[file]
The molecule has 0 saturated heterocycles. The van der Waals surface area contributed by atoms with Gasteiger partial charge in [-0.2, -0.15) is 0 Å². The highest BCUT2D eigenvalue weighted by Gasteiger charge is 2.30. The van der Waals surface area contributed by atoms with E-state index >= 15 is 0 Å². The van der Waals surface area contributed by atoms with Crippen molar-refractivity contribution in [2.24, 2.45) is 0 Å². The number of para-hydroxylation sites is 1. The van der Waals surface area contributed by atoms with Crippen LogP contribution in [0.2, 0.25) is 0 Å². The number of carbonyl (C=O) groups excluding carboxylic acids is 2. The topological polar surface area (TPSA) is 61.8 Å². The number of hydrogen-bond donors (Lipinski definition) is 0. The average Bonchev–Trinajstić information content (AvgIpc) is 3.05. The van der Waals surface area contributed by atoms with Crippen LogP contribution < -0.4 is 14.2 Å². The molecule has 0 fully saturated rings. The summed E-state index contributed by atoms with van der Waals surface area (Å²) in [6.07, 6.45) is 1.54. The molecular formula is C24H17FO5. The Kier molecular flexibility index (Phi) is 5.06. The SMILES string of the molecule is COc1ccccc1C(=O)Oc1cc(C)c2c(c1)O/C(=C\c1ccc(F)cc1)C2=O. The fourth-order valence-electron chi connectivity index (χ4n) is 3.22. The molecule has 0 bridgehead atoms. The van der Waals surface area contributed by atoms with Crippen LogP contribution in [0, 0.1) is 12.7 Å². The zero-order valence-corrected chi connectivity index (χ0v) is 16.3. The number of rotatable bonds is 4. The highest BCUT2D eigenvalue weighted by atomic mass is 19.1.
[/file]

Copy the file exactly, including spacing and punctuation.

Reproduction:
The molecule has 0 saturated heterocycles. The van der Waals surface area contributed by atoms with Gasteiger partial charge in [-0.2, -0.15) is 0 Å². The highest BCUT2D eigenvalue weighted by Gasteiger charge is 2.30. The van der Waals surface area contributed by atoms with E-state index >= 15 is 0 Å². The van der Waals surface area contributed by atoms with Crippen molar-refractivity contribution in [2.24, 2.45) is 0 Å². The number of para-hydroxylation sites is 1. The van der Waals surface area contributed by atoms with Crippen LogP contribution in [0.2, 0.25) is 0 Å². The number of carbonyl (C=O) groups excluding carboxylic acids is 2. The topological polar surface area (TPSA) is 61.8 Å². The number of hydrogen-bond donors (Lipinski definition) is 0. The average Bonchev–Trinajstić information content (AvgIpc) is 3.05. The van der Waals surface area contributed by atoms with Crippen LogP contribution < -0.4 is 14.2 Å². The molecule has 0 fully saturated rings. The summed E-state index contributed by atoms with van der Waals surface area (Å²) in [6.07, 6.45) is 1.54. The molecular formula is C24H17FO5. The Kier molecular flexibility index (Phi) is 5.06. The SMILES string of the molecule is COc1ccccc1C(=O)Oc1cc(C)c2c(c1)O/C(=C\c1ccc(F)cc1)C2=O. The fourth-order valence-electron chi connectivity index (χ4n) is 3.22. The molecule has 0 bridgehead atoms. The van der Waals surface area contributed by atoms with Crippen LogP contribution in [0, 0.1) is 12.7 Å². The zero-order valence-corrected chi connectivity index (χ0v) is 16.3. The number of rotatable bonds is 4. The highest BCUT2D eigenvalue weighted by atomic mass is 19.1.